As described in this invention and demonstrated in the examples, aqueous salt solutions, such as liquid bittern, can be economically desulfated in a simple batch process. The steps for successful desulfating of liquid bittern include diluting the bittern to less than about 32% magnesium chloride and slowly adding calcium chloride solution with agitation. Addition of2.5-10 ppm Aqua Process 7607 Polymer anionic flocculating polymer following calcium chloride addition removes residual turbidity from the desulfated bittern. Liquid bittern containing 30% magnesium chloride will produce <1% settleable solids when stored at 0 degrees Fahrenheit for 7 days if the sulfate level is <1.0%. Liquid bittern will produce little or no precipitate when stored at 32 degrees Fahrenheit for prolonged periods if the sulfate level is <1.9% and the magnesium chloride level is <32%.
While the embodiments disclosed herein are presently preferred, various modifications and improvements can be made without departing from the spirit and scope of the invention. The scope of the invention is indicated by the appended claims, and all changes that fall within the meaning and range of equivalents are intended to be embraced therein.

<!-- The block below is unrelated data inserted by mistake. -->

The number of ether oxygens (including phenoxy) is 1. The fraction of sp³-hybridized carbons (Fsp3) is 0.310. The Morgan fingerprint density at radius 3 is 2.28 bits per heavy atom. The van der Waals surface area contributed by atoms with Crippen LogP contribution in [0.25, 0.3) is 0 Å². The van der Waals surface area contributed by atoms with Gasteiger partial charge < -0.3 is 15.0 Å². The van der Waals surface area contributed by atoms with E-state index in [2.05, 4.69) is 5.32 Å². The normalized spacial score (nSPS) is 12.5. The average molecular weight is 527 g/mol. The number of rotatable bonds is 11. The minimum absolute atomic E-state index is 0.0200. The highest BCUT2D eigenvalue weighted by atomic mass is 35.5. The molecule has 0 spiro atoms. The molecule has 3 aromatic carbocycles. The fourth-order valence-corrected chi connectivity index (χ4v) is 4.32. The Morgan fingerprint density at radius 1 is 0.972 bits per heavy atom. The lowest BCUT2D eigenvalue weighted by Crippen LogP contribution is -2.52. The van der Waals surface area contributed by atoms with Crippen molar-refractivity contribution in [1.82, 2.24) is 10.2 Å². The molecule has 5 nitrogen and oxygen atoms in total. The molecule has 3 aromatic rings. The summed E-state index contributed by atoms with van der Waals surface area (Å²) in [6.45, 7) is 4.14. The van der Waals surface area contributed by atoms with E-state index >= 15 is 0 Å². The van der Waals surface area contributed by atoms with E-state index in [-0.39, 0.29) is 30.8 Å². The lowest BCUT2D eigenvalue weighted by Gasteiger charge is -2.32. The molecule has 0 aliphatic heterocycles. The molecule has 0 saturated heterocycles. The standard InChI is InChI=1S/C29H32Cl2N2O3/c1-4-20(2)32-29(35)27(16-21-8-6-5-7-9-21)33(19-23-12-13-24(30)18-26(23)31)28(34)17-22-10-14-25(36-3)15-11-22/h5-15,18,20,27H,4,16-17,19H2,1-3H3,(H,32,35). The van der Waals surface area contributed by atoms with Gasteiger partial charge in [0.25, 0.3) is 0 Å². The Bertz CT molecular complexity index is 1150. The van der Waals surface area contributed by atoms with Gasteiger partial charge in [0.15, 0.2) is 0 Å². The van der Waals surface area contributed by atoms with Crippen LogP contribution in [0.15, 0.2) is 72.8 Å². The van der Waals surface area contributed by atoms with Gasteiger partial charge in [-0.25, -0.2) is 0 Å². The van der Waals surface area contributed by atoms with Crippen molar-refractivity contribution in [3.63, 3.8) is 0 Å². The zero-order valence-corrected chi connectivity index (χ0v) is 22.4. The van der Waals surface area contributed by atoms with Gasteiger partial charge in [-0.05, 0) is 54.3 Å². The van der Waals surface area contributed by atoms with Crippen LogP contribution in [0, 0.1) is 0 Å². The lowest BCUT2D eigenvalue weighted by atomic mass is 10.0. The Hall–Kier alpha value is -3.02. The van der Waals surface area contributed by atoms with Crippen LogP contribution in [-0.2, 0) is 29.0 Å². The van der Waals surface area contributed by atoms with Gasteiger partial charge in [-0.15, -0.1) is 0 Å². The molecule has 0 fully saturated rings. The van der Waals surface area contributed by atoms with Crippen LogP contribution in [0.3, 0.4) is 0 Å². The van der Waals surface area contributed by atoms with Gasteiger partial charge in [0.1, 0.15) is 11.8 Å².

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|U.S. Classification||210/714, 210/734, 423/166, 423/554, 210/727, 210/738, 423/559|
|International Classification||C02F1/52, C02F1/56, C02F1/62, C02F1/66|
|Cooperative Classification||C02F2209/01, C02F2101/12, C02F2209/44, C02F1/5236, C02F1/56, C02F1/62, C02F2101/10, C02F1/66|
|European Classification||C02F1/52F, C02F1/62, C02F1/66, C02F1/56|
|Sep 6, 2001||AS||Assignment|
Owner name: CARGILL, INCORPORATED, MINNESOTA
Free format text: ASSIGNMENT OF ASSIGNORS INTEREST;ASSIGNORS:KOEFOD, ROBERT SCOTT;ROSE, III, RICHARD HUNT;REEL/FRAME:012138/0863;SIGNING DATES FROM 20010802 TO 20010820
|Mar 18, 2003||CC||Certificate of correction|
|May 12, 2006||FPAY||Fee payment|
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|May 3, 2010||FPAY||Fee payment|
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|Apr 16, 2014||FPAY||Fee payment|